Meghan Markle Is Awaiting a Crucial Decision in her Court Case

Meghan Markle's court case could take a dramatic turn today, as the judge decides whether aspects of her privacy lawsuit could be resolved without a trial.

london, england november 07 meghan, duchess of sussex attends the 91st field of remembrance at westminster abbey on november 07, 2019 in london, england photo by chris jacksongetty images
(Image credit: Chris Jackson)

Meghan Markle's court case against the publishers of the Mail on Sunday and MailOnline could take a dramatic turn today, as the judge decides whether aspects of her privacy lawsuit could be resolved without going to trial. The Duchess of Sussex is suing Associated Newspapers for misuse of private information, copyright infringement, and breach of the Data Protection Act over their 2019 publication of parts of a letter she wrote to her father, Thomas Markle, the previous year.

In a remote high court hearing last month, Meghan's lawyers asked judge Mr Justice Warby to dismiss Associated Newspapers' defense and prevent the case from going to trial in a decision known as "summary judgement." The Duchess of Sussex's legal team said Associated Newspapers had "no prospect" of defending themselves at trial, while the publisher's lawyers claimed the case was "wholly unsuitable for summary judgement."

Representing the Duchess, lawyer Justin Rushbrooke said her August 2018 letter to Thomas Markle was a "heartfelt plea from an anguished daughter to her father," arguing that the "contents and character of the letter were intrinsically private, personal, and sensitive in nature."

Rushbrooke further stated that Meghan "had a reasonable expectation of privacy in respect of the contents of the letter," adding that the letter's publication was "self-evidently likely to be devastating for the claimant."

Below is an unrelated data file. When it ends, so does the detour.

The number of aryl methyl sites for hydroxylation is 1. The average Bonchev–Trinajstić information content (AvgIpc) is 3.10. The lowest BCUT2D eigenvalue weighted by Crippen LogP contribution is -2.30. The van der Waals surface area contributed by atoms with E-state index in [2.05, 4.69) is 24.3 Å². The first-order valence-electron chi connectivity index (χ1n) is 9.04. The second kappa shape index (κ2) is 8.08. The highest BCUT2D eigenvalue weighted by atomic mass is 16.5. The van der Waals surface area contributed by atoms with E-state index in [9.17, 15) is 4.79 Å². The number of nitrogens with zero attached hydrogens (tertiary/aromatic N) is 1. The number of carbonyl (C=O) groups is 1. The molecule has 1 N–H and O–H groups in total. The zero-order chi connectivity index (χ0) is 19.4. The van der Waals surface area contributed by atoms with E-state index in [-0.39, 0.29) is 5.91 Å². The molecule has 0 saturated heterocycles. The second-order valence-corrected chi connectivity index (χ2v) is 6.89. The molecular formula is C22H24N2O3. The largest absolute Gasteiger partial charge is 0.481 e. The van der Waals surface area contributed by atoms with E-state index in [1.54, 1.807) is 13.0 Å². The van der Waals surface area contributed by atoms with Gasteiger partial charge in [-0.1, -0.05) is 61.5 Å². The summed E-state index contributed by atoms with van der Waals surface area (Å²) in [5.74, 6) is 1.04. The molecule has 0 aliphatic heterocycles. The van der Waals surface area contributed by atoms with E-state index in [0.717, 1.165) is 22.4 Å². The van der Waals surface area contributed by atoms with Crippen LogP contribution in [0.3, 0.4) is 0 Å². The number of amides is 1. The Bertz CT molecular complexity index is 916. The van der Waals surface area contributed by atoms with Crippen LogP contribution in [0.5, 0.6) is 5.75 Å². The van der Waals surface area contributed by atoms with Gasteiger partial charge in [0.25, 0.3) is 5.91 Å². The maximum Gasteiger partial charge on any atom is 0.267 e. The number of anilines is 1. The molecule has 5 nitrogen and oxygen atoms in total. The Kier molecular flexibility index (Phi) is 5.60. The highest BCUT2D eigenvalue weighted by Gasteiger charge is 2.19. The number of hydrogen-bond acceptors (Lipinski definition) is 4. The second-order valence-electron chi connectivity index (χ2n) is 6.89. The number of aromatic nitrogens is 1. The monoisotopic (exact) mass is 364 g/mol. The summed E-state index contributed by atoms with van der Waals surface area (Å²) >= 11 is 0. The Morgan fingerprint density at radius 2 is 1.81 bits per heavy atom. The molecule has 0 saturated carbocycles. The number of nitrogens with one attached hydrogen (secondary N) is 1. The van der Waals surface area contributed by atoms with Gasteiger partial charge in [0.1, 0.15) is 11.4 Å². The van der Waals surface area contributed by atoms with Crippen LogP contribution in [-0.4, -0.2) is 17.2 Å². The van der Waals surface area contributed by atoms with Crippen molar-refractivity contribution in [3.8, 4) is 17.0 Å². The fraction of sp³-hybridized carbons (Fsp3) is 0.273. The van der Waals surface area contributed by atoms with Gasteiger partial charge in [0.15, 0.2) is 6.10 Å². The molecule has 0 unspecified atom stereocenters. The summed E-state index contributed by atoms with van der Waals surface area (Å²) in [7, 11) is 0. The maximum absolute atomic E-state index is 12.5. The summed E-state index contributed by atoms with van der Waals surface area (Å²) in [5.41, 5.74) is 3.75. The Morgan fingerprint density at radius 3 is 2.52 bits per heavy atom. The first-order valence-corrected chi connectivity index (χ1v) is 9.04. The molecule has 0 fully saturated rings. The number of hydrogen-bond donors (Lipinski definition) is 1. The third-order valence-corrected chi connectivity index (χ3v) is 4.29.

Defending Associated Newspapers, lawyer Antony White claimed that the Duchess wrote the letter to her father "with a view to it being disclosed publicly at some future point," intending to refute "charges of being an uncaring or unloving daughter." White, noting that Meghan consulted with palace staff, continued, "No truly private letter from daughter to father would require any input from the Kensington Palace communications team."

Rushbrooke, however, said the Mail on Sunday articles about Meghan's letter noted its private status, adding that public interest in the correspondence was at the "very end of the bottom end of the scale." Rushbrooke stated, "On any view the defendant published far more by way of extracts from the letter than could have been justified in the public interest."

As Hello! reports, Mr Justice Warby is expected to deliver his ruling on Meghan's request for summary judgement at 4 p.m. U.K. time today, determining whether or not the case will go to trial. While the full trial was originally expected to take place in January, Meghan was granted an adjournment until fall 2021 on "confidential" grounds.

Emily Dixon
Morning Editor

Emily Dixon is a British journalist who’s contributed to CNN, Teen Vogue, Time, Glamour, The Guardian, Wonderland, The Big Roundtable, Bust, and more, on everything from mental health to fashion to political activism to feminist zine collectives. She’s also a committed Beyoncé, Kacey Musgraves, and Tracee Ellis Ross fan, an enthusiastic but terrible ballet dancer, and a proud Geordie lass.